When the elementary school classes of 77, whether they be St. Justin Martyr or St. Mary’s Mentor get together, I feel that tinge of what might have been. Although I recognize many of them who went on to Lake Catholic from the Facebook photos, I know that is not my tribe. I had four years with them – they had 12 and many grew up just streets away from each other, attended the same sports and social leagues and hung out at each other’s homes.

There were only four of us from Notre Dame that went to Lake, absorbed into a freshman class of 375 students – all boys, no girls.

And many of them still have friends and family in Northeastern Ohio. I’m two hours away in Pittsburgh so I can get up there if I want, but it’s not the same. I only really interact on Facebook.
Strangely, one of the guys I went to school with at both Notre Dame and Lake Catholic lives here in Pittsburgh. We used to be thick as thieves at Notre Dame. He won’t respond to my friend requests yet he is friends with some of our mutual friends at Lake Catholic. I would be lying if I said it didn’t hurt just a little.

I realize that a set of circumstances led me to where I am today – some I had control over, some I didn’t. I love Pittsburgh. I love my wife. But one should have friends outside of their spouse. My wife does – she’s tight with both her former classmates and all the friends she’s met in her knitting hobby.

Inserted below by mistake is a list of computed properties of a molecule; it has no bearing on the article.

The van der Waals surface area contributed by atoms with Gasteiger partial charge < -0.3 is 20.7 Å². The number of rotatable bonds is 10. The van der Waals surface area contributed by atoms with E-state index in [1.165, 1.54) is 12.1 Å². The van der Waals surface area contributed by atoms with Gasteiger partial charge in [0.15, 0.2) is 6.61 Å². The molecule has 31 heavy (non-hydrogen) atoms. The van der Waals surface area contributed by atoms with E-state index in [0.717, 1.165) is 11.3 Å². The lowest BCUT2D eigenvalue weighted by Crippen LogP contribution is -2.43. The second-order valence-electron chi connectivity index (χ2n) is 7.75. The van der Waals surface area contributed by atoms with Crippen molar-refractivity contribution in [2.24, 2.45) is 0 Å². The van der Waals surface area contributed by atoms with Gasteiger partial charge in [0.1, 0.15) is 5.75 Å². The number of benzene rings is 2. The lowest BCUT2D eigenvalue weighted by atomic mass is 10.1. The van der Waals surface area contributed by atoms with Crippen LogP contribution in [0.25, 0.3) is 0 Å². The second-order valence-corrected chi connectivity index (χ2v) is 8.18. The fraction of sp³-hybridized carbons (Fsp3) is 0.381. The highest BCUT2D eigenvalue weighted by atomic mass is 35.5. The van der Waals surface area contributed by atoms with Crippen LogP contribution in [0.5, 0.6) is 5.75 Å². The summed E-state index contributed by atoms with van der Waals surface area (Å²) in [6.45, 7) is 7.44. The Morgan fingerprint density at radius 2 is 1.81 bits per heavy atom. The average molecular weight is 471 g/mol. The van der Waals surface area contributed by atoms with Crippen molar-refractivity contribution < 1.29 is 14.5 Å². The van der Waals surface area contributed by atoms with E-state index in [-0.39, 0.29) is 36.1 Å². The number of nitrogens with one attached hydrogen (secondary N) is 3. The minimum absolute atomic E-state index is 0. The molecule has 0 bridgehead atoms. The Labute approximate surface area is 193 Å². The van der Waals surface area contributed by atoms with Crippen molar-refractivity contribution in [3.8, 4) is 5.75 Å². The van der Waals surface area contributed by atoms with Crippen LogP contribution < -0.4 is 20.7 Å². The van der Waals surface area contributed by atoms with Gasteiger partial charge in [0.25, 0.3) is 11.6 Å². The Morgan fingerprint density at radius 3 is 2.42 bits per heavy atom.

My effort to do the same at work, at the Mustang club, at the local NAMI branch, at the improv school all have ended in either regret on my part or simply not being a good fit with others. But I have tried.

It’s difficult to talk about being lonely when part of the fault is mine. Most people who know me online don’t know how hard it is for me to go to work every day and when the day is over, I’m all out of spoons and find it difficult to leave the house for socialization. In fact, on my days off, I find I almost always have to work up the nerve to leave the house at all.

I try to be someone I’m not to make friends because I’m always worried that people won’t like the real me. And to those who always say, ‘be yourself’ I can go over my track record where that has lost me enough people in my life. And besides, this three-page whine has gone on far too long.

It just hurts.

31 March 2017

Requiem: Amy Bleuel

I suppose I should write something about the death of Amy Bleuel, the founder of Project Semicolon.

Amy committed suicide.

It saddened me greatly, but did not surprise me.
There is a dirty little secret in the depression/bipolar community that we don’t talk about because it goes against the eternally happy you-can-do-it ethos slammed down our throats in America:

15% mortality rate.

That, strictly speaking, is the fatality rate for people with bipolar disease, not necessarily depression. It is the number of people who will die as a direct result of their disease either by suicide or some other behavior associated with the disease that results in death.